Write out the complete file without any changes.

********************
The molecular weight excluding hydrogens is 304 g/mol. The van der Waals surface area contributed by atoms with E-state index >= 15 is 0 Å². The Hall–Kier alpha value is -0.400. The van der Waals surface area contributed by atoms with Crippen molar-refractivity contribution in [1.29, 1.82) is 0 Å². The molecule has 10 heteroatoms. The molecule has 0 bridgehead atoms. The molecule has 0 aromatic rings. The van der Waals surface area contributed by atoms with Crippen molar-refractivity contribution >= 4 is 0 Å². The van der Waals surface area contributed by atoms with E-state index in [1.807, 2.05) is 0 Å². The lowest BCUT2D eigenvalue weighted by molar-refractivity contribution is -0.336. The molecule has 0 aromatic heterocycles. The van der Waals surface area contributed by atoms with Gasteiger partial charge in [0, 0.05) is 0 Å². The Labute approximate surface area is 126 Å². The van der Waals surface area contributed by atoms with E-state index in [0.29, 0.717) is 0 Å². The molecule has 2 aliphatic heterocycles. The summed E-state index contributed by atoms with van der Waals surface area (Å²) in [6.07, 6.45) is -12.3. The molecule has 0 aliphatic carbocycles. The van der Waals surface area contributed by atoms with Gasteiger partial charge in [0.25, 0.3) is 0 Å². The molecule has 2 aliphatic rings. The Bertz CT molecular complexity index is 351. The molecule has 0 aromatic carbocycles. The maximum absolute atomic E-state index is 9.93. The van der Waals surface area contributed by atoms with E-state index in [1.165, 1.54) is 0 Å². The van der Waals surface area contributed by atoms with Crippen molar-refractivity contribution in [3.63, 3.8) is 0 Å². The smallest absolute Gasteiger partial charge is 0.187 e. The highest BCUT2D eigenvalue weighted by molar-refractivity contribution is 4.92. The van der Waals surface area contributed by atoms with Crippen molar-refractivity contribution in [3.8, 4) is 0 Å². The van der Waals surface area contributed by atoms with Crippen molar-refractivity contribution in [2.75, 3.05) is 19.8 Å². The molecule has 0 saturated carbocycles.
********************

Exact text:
The molecular weight excluding hydrogens is 304 g/mol. The van der Waals surface area contributed by atoms with E-state index >= 15 is 0 Å². The Hall–Kier alpha value is -0.400. The van der Waals surface area contributed by atoms with Crippen molar-refractivity contribution in [1.29, 1.82) is 0 Å². The molecule has 10 heteroatoms. The molecule has 0 bridgehead atoms. The molecule has 0 aromatic rings. The van der Waals surface area contributed by atoms with Crippen molar-refractivity contribution >= 4 is 0 Å². The van der Waals surface area contributed by atoms with E-state index in [1.807, 2.05) is 0 Å². The lowest BCUT2D eigenvalue weighted by molar-refractivity contribution is -0.336. The molecule has 0 aromatic heterocycles. The van der Waals surface area contributed by atoms with Gasteiger partial charge in [0, 0.05) is 0 Å². The Labute approximate surface area is 126 Å². The van der Waals surface area contributed by atoms with E-state index in [0.29, 0.717) is 0 Å². The molecule has 2 aliphatic heterocycles. The summed E-state index contributed by atoms with van der Waals surface area (Å²) in [6.07, 6.45) is -12.3. The molecule has 0 aliphatic carbocycles. The van der Waals surface area contributed by atoms with Gasteiger partial charge in [0.25, 0.3) is 0 Å². The molecule has 2 aliphatic rings. The Bertz CT molecular complexity index is 351. The molecule has 0 aromatic carbocycles. The maximum absolute atomic E-state index is 9.93. The van der Waals surface area contributed by atoms with E-state index in [1.165, 1.54) is 0 Å². The van der Waals surface area contributed by atoms with Crippen molar-refractivity contribution in [3.63, 3.8) is 0 Å². The smallest absolute Gasteiger partial charge is 0.187 e. The highest BCUT2D eigenvalue weighted by molar-refractivity contribution is 4.92. The van der Waals surface area contributed by atoms with Crippen molar-refractivity contribution in [3.8, 4) is 0 Å². The van der Waals surface area contributed by atoms with Crippen molar-refractivity contribution in [2.75, 3.05) is 19.8 Å². The molecule has 0 saturated carbocycles.